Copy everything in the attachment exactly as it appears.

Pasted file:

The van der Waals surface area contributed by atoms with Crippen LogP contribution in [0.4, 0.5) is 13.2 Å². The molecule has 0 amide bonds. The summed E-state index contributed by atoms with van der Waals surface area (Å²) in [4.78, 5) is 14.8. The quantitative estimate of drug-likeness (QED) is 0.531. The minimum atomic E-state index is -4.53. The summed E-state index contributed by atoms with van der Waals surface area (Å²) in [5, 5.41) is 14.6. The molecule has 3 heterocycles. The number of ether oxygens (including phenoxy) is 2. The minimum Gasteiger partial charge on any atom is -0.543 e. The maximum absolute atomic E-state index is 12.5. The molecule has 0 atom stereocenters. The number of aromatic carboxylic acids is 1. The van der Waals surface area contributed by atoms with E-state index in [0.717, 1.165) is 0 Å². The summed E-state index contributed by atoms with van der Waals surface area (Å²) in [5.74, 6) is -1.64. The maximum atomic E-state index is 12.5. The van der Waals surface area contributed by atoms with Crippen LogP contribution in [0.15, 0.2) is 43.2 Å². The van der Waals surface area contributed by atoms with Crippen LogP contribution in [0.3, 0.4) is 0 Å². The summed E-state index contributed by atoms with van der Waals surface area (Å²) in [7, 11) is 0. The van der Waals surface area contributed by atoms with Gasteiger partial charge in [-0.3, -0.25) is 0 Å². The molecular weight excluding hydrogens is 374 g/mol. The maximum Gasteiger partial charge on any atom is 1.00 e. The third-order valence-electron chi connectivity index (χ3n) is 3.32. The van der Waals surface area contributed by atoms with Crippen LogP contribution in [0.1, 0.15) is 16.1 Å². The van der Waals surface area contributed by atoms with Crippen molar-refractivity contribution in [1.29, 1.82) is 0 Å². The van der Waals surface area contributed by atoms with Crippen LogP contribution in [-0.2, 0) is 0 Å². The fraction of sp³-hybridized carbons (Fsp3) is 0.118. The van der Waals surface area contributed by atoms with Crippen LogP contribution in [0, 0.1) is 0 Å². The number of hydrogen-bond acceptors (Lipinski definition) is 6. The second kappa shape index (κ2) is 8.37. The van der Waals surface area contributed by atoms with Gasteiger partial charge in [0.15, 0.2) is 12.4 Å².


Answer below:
The van der Waals surface area contributed by atoms with Crippen LogP contribution in [0.4, 0.5) is 13.2 Å². The molecule has 0 amide bonds. The summed E-state index contributed by atoms with van der Waals surface area (Å²) in [4.78, 5) is 14.8. The quantitative estimate of drug-likeness (QED) is 0.531. The minimum atomic E-state index is -4.53. The summed E-state index contributed by atoms with van der Waals surface area (Å²) in [5, 5.41) is 14.6. The molecule has 3 heterocycles. The number of ether oxygens (including phenoxy) is 2. The minimum Gasteiger partial charge on any atom is -0.543 e. The maximum absolute atomic E-state index is 12.5. The molecule has 0 atom stereocenters. The number of aromatic carboxylic acids is 1. The van der Waals surface area contributed by atoms with E-state index in [0.717, 1.165) is 0 Å². The summed E-state index contributed by atoms with van der Waals surface area (Å²) in [5.74, 6) is -1.64. The maximum atomic E-state index is 12.5. The van der Waals surface area contributed by atoms with Crippen LogP contribution in [0.15, 0.2) is 43.2 Å². The van der Waals surface area contributed by atoms with Crippen LogP contribution in [0.3, 0.4) is 0 Å². The summed E-state index contributed by atoms with van der Waals surface area (Å²) in [7, 11) is 0. The van der Waals surface area contributed by atoms with Gasteiger partial charge in [-0.3, -0.25) is 0 Å². The molecular weight excluding hydrogens is 374 g/mol. The maximum Gasteiger partial charge on any atom is 1.00 e. The third-order valence-electron chi connectivity index (χ3n) is 3.32. The van der Waals surface area contributed by atoms with Crippen LogP contribution in [0.1, 0.15) is 16.1 Å². The van der Waals surface area contributed by atoms with Crippen molar-refractivity contribution in [1.29, 1.82) is 0 Å². The van der Waals surface area contributed by atoms with Crippen LogP contribution in [-0.2, 0) is 0 Å². The fraction of sp³-hybridized carbons (Fsp3) is 0.118. The van der Waals surface area contributed by atoms with Crippen LogP contribution in [0, 0.1) is 0 Å². The number of hydrogen-bond acceptors (Lipinski definition) is 6. The second kappa shape index (κ2) is 8.37. The van der Waals surface area contributed by atoms with Gasteiger partial charge in [0.15, 0.2) is 12.4 Å².